Before there was home mail delivery, slaves often carried letters to and from U.S. post offices or directly to recipients themselves.
Now the Smithsonian's National Postal Museum is recalling that piece of postal history in a new exhibit opening Thursday. "Freedom Just Around the Corner: Black America from Civil War to Civil Rights" is the museum's first exhibit devoted entirely to African-American history.
The new exhibit features letters carried by enslaved Americans and mail sent by and to leaders of the civil rights movement.
One letter carried by a slave named Susan in 1850 contains a message about how Susan should be sold to a slave dealer in Richmond, Virginia. Curators say Susan probably wasn't aware the letter she carried to a post office contained arrangements for her to be sold.
The exhibit goes further, to explore the role that falling postal rates played in abolishing slavery -- and the opposition to abolition in the south, where the Ku Klux Klan actually cancelled their own stamps.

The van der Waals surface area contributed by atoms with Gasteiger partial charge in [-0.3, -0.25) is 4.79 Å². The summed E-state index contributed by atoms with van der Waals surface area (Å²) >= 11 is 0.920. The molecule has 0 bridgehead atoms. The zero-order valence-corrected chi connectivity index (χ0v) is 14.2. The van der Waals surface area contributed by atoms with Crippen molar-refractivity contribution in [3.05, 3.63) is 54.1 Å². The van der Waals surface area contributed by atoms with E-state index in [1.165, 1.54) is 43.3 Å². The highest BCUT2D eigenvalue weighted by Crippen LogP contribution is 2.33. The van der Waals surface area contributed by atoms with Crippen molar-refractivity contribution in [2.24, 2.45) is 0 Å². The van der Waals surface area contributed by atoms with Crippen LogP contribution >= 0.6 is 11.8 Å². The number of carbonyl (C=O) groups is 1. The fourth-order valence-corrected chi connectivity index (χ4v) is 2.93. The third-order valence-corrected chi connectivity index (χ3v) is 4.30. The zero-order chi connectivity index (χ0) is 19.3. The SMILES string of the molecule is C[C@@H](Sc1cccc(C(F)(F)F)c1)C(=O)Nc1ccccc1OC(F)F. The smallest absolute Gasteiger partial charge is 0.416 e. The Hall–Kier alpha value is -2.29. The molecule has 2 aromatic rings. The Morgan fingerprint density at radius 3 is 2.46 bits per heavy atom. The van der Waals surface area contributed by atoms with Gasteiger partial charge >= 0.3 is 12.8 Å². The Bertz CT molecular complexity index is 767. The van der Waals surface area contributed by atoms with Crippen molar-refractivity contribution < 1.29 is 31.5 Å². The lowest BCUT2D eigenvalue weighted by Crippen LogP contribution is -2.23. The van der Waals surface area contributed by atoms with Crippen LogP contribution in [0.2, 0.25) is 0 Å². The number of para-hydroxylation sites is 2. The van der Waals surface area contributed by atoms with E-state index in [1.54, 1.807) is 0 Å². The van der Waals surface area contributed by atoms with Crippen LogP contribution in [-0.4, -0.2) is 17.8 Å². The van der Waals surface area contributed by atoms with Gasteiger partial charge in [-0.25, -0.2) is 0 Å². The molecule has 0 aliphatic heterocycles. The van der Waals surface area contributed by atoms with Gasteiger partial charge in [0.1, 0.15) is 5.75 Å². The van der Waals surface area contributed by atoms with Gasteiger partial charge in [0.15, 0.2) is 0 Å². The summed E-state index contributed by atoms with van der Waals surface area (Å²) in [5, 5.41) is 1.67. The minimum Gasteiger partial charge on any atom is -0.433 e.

It also touches on the role of the Post Office as a major employer during the Civil Rights era, and one that reflected the opportunity and the racial tensions of society.
“This exhibit reflects tremendous struggles and advancements of African Americans during some of our nation’s most troubling times,” said Allen Kane, director of the museum. “The use of stamps and mail played an important role in this period of American history.”
“One of the real pleasures in curating this exhibition was being able to draw on the Postmasters General Collection of original U.S. stamp artwork,” said Daniel Piazza, curator of the exhibit. “The Black Heritage series artwork on display is just stunning.”
The exhibit will be open through the beginning of next year.